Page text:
The University of California’s Investment Chief Said It’s ‘Fossil Free.’ So Why Does It Own Oil Companies?

Illustration by II

Illustration by II

The complications behind Jagdeep Bachher’s claims of going green.

On May 19 at a University of California Board of Regents meeting, chief investment officer Jagdeep Bachher made a bold announcement: “As of today, the endowment, the pension, and all of our working capital pools are fossil free at the University of California. In fact, you could extend that to say that our $125 billion of assets are fossil free.”

Months earlier in September 2019, Bachher and Regents board member Richard Sherman wrote in a Los Angeles Times article that during the five years since Bachher had joined the investment fund, “we made no new investments in fossil fuels and four years ago, we sold our exposure to coal and oil sands.”

However, public documents show that the UC endowment owns stakes in oil production and exploration companies. As recently as 2017, Bachher and his team invested in private equity funds that bought such businesses.

For example, in 2017 the endowment committed $50 million to a fund called Warburg Pincus Private Equity XII, according to the university’s alternative investment fee disclosure report, which includes allocations made “on or after January 1, 2017.” In February 2016, affiliates of that fund, as well as another Warburg Pincus fund held by the endowment, invested up to $500 million in RimRock Oil & Gas, an oil and gas exploration and production company.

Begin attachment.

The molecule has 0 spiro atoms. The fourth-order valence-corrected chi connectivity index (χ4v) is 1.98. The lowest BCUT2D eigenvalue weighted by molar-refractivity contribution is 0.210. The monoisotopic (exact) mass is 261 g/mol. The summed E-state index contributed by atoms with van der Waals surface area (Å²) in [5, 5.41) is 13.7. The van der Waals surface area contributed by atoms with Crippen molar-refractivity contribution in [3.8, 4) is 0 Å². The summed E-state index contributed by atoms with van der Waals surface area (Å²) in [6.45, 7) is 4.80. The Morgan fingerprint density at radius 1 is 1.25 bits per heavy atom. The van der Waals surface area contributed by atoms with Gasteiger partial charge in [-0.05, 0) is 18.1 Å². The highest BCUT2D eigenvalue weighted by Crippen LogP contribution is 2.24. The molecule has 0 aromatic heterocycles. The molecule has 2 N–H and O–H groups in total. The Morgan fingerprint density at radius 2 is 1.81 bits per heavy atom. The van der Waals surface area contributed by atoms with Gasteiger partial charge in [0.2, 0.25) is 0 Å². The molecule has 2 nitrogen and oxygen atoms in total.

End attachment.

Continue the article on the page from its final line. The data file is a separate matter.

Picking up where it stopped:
Similarly, entities related to a separate Warburg Pincus fund — Private Equity XI — also held by the endowment, invested up to $500 million in Independence Resources Management, another oil and gas exploration and production company. A spokesperson for Warburg Pincus declined to comment.

The holdings also include Ridgewood Energy Fund II, and its co-investment fund. Although the fund was raised just before Bachher joined UC in April 2014, Ridgewood’s website says it finds and develops “oil assets in the Deepwater Gulf of Mexico.”

UC’s private holdings also include Lime Rock Partners Funds V and VI. According to the private equity firm’s announcement of its sixth fund close, Lime Rock invests in “high growth, differentiated oil and gas businesses in the E&P [exploration and production] and oilfield services sector.”

Investments in both funds were made prior to 2017, the fee disclosure document shows. Both of those funds closed fundraising prior to Bachher joining UC; however, they remain in the endowment’s portfolio.

A spokesperson for UC Regents acknowledged via email that the organization may still be invested in fossil fuels via commingled funds, which private equity vehicles often are. “If there are any legacy fossil fuel assets in co-mingled funds — which we do not control — we are working to get out of those as well,” said Stett Holbrook, the spokesperson, via email. “This is our focus now.” He added that information on what is held in the commingled accounts is not publicly available.

UC Regents’ May announcement of the fossil free news did not include any mention of legacy assets or commingled funds. News outlets like the Los Angeles Times and CNN heralded the move, with headlines stating that the endowment had “fully divested” from fossil fuels.